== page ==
• Boutique consignment shops – In my area, there are many small businesses that take consignments of products owned by other small business owners. This usually means that you get paid as your products sell.
  • Produce stands owned by others – Most produce stands I have seen market canned products for small business owners.
  • Local grocery stores – Many grocery stores market local products, and in most cases, the products must be prepared under commercial licensing requirements.

Commercial licensing will also allow you to ship your product, so you could then market online and ship to your customers, no matter where they are.

How Can I Advertise My Products As Green?

You can advertise your business as “green” if you use green or recycled packaging and have a line of organic products. In the case of jam, jelly, and other fruit products, you could purchase organic fruits for a line of environmentally friendly organic products and use recycled jars, labels made of recycled paper, and any packaging made of recycled paper.

How Can I Advertise My Products As Organic?

There are fruit growers who can, through government inspections, verify that they are growing organic fruit. An organic certification program has been established by the United States Department of Agriculture (USDA) which regulates how certain foods are grown, handled and processed. By using those organic fruits, you can advertise a line of organic products.

Should I Carry A Line Of Reduced Sugar And Sugar-free Products?

My experience has been that there are quite a few calls for either reduced sugar products for people who are either dieting or just trying to eat a healthier diet and sugar-free products for those on a strict diet or with health issues such as diabetes.

Many people like the reduced sugar products because they have decided to reduce their sugar intake and the taste of the reduced sugar version of jam and jelly is more pleasing than the high sugar version, but here are a few drawbacks:

  • The reduced sugar and sugar-free jam and jelly is more difficult to get to jell properly.
  • The shelf life of these products is shorter.
  • The jam/jelly begins to darken after about 9 or 10 months. Even though it is still good for at least a year, the color change renders the product(s) visually unappealing.

What Kind Of Canopy Or Tent Should I Buy For My Sales Area?

The kind of canopy or tent you should acquire to define your sales area at farmers’ markets, fairs, and other events depend on the kind of events you plan to participate in. Most farmers’ markets spaces are 10 by 10 and do not require any particular type of setup.

However, the more prestigious events such as art shows and fairs require a 10 x 10 white canopy, like this one found on Amazon, or tent so that all business setups have a consistent look. So if you would like to have the flexibility to take your business setup to any venue you choose, it would be better to go ahead and get a 10 x 10 canopy in white so that your equipment will work anywhere you would like to go.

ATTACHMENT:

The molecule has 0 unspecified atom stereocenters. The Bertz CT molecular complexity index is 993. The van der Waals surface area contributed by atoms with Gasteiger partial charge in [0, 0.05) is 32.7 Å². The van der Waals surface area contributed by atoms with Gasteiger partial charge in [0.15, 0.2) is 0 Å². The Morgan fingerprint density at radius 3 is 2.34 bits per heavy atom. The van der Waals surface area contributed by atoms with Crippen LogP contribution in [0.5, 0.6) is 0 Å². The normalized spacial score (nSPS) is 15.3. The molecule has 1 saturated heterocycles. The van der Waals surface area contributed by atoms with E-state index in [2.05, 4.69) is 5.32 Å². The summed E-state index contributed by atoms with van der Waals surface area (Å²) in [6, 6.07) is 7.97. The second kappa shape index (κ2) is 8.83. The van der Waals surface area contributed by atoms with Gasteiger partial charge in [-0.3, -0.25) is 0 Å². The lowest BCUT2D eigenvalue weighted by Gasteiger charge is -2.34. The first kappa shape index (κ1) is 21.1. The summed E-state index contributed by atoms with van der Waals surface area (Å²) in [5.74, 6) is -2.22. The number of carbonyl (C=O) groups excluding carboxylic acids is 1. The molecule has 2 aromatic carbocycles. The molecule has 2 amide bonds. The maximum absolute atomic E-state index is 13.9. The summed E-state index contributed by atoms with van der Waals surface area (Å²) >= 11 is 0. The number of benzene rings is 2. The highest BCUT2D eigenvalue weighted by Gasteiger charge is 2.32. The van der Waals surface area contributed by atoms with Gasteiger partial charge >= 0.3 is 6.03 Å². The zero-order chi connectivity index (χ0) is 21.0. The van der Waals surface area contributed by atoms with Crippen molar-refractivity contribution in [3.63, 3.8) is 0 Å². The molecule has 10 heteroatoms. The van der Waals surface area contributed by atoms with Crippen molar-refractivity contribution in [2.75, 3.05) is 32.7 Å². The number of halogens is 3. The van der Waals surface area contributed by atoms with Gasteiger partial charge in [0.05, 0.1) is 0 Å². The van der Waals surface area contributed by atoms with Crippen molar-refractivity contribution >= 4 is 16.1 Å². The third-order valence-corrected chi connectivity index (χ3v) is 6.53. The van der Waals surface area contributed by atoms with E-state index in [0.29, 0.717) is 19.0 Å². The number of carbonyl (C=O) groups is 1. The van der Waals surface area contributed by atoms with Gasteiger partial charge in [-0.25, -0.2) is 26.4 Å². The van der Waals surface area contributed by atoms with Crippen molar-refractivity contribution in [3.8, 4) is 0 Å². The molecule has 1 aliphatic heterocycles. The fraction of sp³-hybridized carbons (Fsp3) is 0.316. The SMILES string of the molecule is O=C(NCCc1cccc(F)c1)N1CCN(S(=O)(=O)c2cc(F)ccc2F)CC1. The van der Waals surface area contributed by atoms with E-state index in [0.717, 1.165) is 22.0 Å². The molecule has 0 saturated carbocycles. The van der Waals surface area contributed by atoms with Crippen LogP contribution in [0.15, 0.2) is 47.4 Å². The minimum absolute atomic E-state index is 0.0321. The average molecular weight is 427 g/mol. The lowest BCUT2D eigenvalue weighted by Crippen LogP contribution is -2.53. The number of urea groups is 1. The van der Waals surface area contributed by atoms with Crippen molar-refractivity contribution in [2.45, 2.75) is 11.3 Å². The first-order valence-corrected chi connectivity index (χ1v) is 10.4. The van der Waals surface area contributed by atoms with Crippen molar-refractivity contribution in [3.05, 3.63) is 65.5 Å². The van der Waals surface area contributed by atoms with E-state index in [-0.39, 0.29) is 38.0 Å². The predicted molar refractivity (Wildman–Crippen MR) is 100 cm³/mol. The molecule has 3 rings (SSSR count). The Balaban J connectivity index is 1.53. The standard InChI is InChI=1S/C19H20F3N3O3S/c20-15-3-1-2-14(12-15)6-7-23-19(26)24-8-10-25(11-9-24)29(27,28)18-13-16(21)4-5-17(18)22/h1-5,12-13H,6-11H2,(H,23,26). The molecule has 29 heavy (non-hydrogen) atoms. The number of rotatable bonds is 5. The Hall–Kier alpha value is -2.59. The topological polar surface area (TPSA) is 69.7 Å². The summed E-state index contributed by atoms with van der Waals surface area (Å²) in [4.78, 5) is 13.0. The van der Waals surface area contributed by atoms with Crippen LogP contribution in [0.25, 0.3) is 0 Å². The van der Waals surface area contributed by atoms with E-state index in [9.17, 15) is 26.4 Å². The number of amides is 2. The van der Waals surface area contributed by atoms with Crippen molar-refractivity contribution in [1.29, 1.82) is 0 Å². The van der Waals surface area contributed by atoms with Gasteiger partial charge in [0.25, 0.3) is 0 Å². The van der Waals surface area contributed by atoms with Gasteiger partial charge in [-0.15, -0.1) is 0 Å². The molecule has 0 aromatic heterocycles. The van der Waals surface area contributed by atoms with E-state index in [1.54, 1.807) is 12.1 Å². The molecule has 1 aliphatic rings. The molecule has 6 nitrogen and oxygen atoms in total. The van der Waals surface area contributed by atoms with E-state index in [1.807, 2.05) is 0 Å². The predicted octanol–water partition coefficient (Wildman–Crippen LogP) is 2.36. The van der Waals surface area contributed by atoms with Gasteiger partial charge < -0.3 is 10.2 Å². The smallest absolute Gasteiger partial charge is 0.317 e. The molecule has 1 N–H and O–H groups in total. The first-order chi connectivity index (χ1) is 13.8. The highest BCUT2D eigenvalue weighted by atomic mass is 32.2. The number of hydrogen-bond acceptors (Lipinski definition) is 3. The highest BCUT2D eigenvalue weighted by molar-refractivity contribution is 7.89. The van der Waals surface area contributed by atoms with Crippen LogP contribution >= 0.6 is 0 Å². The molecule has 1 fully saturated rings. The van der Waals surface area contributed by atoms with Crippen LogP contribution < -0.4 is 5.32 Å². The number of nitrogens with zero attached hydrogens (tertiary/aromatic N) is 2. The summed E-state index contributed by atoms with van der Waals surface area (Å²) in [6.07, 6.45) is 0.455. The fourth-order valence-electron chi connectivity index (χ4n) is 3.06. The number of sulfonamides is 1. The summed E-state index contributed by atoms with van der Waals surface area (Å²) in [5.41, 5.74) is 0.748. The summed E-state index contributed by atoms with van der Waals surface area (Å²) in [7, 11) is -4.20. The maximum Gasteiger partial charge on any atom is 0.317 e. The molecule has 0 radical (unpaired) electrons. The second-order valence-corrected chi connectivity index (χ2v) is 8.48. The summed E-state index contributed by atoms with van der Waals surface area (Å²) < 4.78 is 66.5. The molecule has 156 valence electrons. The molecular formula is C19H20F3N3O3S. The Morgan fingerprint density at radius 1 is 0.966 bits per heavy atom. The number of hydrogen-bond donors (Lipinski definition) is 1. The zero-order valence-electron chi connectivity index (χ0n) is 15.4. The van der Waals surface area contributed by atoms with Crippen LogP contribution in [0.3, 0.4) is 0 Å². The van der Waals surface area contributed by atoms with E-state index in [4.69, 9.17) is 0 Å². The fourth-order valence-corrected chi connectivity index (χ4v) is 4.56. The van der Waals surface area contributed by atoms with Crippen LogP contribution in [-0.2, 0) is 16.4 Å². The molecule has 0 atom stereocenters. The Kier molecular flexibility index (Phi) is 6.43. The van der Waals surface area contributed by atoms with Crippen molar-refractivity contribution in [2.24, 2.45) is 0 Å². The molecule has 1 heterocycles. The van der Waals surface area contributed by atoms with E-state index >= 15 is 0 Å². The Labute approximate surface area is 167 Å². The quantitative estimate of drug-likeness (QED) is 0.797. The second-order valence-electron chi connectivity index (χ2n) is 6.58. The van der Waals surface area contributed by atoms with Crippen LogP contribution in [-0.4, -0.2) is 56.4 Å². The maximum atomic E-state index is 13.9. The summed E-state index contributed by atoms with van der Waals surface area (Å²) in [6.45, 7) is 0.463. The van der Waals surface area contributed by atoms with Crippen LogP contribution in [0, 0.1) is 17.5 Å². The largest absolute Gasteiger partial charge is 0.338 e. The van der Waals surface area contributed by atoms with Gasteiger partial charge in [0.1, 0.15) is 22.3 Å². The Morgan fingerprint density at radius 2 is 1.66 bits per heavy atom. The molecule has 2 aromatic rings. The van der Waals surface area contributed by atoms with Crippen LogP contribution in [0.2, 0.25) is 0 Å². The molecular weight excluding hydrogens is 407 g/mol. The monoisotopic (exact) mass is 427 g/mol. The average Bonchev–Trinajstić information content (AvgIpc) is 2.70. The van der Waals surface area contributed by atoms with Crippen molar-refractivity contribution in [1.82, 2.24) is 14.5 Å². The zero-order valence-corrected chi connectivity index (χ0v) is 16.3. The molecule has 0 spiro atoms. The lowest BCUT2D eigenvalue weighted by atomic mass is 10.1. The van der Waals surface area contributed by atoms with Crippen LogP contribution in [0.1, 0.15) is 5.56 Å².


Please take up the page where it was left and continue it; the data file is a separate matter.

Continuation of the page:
It is better to get a canopy that has at least one side panel so you can block bright sun, wind, and rain, and it is important to add anchors any time you set up to avoid your canopy blowing over if a strong wind comes up quickly.

Are There Any Pitfalls or Downside to a Canning Business?

Actually, there are quite a few items that can be considered pitfalls to a canning business. Here are a few:

Hard Work:

  • Making multiple batches of jelly and other canned foods involve lifting heavy pots and spending a lot of time on your feet in front of a hot stove.
  • There is a lot of heavy lifting involved in setting up a display at an event or farmers’ market. Quite often, you cannot park really close to your assigned booth and cases of canned food such as jelly and salsa are quite heavy as are the tent and tables you will use in your display.

Will Your Product Sell?

  • As you make your product(s) for selling, you cannot be sure which of your products will sell and which will not. As you get to know your customers, you will have a better idea of what kind of product(s) will sell and can avoid making the products or flavors that do not sell well.
  • Sales are uncertain and there is always a chance that you will spend all day at an event and your sales will not even cover the price of your booth fee.

Your Products Have a Shelf Life.

  • You must be careful in managing your inventory to avoid having products that are past their shelf life.
  • Care must be taken to store your inventory properly.
  • You must avoid allowing your product to be damaged while at an event by prolonged exposure to hot sun or freezing temperatures.

Sales Are Limited.

The State of Florida Cottage Industry Laws limits total sales to $50,000 per year.

Checklist For Starting A Small Canning Business

To help you make sure all your bases are covered, I created this handy checklist for you to follow. Enjoy!